John R. Deni for Carnegie Europe:
One area where the West has struggled though is in mounting the kind of capability display similar to Zapad 2017. That is, deploying large-scale combat power from across the continent and across the Atlantic for the purposes of conducting corps-level training, maneuvers, and live fire, all to achieve tactical, operational, and strategic objectives. Conducting such a large-scale training event periodically is necessary, not simply because the alliance has seen its ability to train and fight at the corps level atrophy, but also because of the unmistakable deterrent message to Moscow.
During NATO’s Wales Summit in 2014, the alliance agreed to periodically conduct a so-called high-visibility exercise starting in 2015. That training event — Trident Juncture 2015 — occurred in October and November 2015, and was hosted by Spain, Portugal, and Italy. Next year, the 2018 iteration will be hosted by Norway. This was a step in the right direction, but it’s insufficient for several reasons.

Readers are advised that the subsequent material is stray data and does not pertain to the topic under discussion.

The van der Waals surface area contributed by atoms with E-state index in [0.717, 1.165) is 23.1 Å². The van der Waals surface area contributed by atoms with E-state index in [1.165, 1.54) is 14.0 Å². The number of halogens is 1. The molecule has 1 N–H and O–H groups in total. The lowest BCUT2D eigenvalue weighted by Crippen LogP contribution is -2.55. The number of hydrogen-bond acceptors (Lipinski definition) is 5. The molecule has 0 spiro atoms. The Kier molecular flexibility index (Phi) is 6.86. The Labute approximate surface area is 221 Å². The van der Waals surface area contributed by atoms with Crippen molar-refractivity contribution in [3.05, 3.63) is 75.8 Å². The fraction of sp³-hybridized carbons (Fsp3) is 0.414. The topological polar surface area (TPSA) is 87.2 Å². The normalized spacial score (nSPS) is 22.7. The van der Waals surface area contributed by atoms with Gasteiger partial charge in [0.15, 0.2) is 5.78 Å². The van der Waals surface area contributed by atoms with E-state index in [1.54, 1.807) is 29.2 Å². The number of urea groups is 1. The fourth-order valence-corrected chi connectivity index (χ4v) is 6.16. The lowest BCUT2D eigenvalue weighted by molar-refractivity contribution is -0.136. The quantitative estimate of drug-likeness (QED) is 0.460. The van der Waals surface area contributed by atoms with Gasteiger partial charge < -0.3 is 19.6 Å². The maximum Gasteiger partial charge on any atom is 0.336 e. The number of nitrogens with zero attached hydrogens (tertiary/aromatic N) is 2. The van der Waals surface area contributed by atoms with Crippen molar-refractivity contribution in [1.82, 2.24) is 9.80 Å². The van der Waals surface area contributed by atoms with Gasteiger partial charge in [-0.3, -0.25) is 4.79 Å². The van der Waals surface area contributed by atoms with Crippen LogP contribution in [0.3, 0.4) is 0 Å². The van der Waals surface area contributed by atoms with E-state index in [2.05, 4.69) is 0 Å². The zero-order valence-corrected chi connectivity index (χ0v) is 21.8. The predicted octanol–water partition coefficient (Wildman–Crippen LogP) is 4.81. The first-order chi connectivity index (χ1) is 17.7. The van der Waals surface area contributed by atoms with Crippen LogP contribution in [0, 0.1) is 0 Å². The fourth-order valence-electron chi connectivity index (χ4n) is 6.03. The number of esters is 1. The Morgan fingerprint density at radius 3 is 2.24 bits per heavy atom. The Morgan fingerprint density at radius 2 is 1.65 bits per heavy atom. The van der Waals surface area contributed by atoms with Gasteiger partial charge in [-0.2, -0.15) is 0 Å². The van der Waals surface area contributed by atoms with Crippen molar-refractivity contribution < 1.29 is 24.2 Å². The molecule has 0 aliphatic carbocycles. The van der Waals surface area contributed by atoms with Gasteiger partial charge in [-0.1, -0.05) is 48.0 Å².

According to Deni, Trident Juncture is too small, infrequent, and doesn’t reflect the true challenges that a real event would. To be a deterrent the exercise needs to send a clear message that NATO is prepared. The whole piece is well worth reading.